on being an exile


I am currently reading the autobiography of Mosab Hassan Yousef. Otherwise known as the Green Prince, this son of a Hamas founder (and now resident of California) recently revealed that he is a two-fold traitor to his family: he served as a double-agent for the Israeli secret service, and he converted to Christianity. The story was broken by the Israeli Haaretz newspaper, and within a week Yousef was publicly disowned by his family.

Within a week, this man became the ultimate exile: he cannot return to Palestine, and he does not have a family. These are the two associations that most people make with the word “home.” Most people have hometowns. We have home countries (also known a Mother Country, which is a striking intersection of place and familial relationship). I live in a house that may be a home, but I return “home for the holidays,” wherever that other home may be. At the very least, isn’t home an address? The homeless don’t have addresses; isn’t that why they are considered homeless?

A friend recently shared an Economist article with me that fits this subject. The article, titled “Being Foreign: The Others,” addresses the difference between foreigners and exiles. To be a foreigner is to choose a life in a foreign country; choice is intrinsic to this article’s definition. Being foreign is characterized by feelings of novelty, surprise, anxiety, frustration, irresponsibility. It is an act of disloyalty to one’s own country that a century ago was not always acceptable, but is becoming increasingly fashionable and even desirable. By contrast, to be an exile is to be banished, to have lost something forever, to be unable to return home in any sense of the word.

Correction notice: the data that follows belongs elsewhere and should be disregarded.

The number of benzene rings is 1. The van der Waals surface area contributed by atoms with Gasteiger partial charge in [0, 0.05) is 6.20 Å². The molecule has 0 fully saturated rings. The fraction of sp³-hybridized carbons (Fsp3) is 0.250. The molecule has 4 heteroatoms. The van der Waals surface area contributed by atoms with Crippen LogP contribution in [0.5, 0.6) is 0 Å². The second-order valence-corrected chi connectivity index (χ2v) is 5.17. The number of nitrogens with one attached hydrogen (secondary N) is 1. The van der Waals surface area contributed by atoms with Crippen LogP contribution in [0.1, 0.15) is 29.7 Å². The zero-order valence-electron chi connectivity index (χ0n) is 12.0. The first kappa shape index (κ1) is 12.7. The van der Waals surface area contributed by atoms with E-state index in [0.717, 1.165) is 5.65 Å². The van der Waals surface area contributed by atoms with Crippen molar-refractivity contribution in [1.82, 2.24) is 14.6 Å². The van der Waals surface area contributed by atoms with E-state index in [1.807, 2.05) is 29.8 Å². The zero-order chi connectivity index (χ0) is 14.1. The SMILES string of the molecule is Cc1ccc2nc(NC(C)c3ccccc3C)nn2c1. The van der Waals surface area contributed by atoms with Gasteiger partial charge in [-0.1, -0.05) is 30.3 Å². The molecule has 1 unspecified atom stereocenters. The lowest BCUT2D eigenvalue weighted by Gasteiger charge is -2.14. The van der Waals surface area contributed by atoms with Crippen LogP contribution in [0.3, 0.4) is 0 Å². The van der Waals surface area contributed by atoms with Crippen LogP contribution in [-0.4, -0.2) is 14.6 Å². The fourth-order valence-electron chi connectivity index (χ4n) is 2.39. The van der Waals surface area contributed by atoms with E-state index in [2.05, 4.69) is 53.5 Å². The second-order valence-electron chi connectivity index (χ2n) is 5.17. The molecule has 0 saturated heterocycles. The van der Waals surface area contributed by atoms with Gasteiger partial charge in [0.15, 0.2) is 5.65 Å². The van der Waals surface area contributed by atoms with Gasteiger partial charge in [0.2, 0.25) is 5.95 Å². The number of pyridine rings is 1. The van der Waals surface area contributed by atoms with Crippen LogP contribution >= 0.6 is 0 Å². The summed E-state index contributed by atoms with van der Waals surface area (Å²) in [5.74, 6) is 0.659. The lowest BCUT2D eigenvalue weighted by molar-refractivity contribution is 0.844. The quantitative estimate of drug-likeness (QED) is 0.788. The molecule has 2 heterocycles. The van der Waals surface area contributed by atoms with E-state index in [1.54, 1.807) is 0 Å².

The article concludes with something akin to a warning for foreigners: it won’t be long before they begin to feel like exiles. “Going home” becomes “visiting home.” Home changes. And what was once a choice to be a foreigner has become an unasked-for loss of home.

On Saturday, I had coffee with a woman whose definition of home completely surprised me. This woman likened home with the sky. Home is the future, the next phase of life, an adventure to be had. Home is the horizon with all its possibilities and potential. I felt vapid and small-minded for having assumed home was limited to a piece of land or the face of a person. I had abridged home and thus stripped it of its potential creativity and beauty.

Perhaps that is why I was actually astonished by this passage from the Bible. I appreciate the New Living Translation of this verse:

Lord, through all the generations you have been our home! (A prayer of Moses, Psalm 90:1)

This makes more sense the older I get. As I slowly learn about God, I slowly realize that I have no idea how deep and vast God is. He is creativity and beauty. He creates horizons, he gives real hope, he offers second and third and fourth chances, he rewrites stories, he renews. He is a refuge and a Father. He embodies my trite connotations with home and my friend’s grander understanding of the word. God won’t be abridged, and he also won’t change. Sometimes I feel like I am an exile, without a home and without the option of returning there, if I knew where it was. But I’m realizing that I am only an exile in relation to this world, and not in relation to God. What a spectacular thing.


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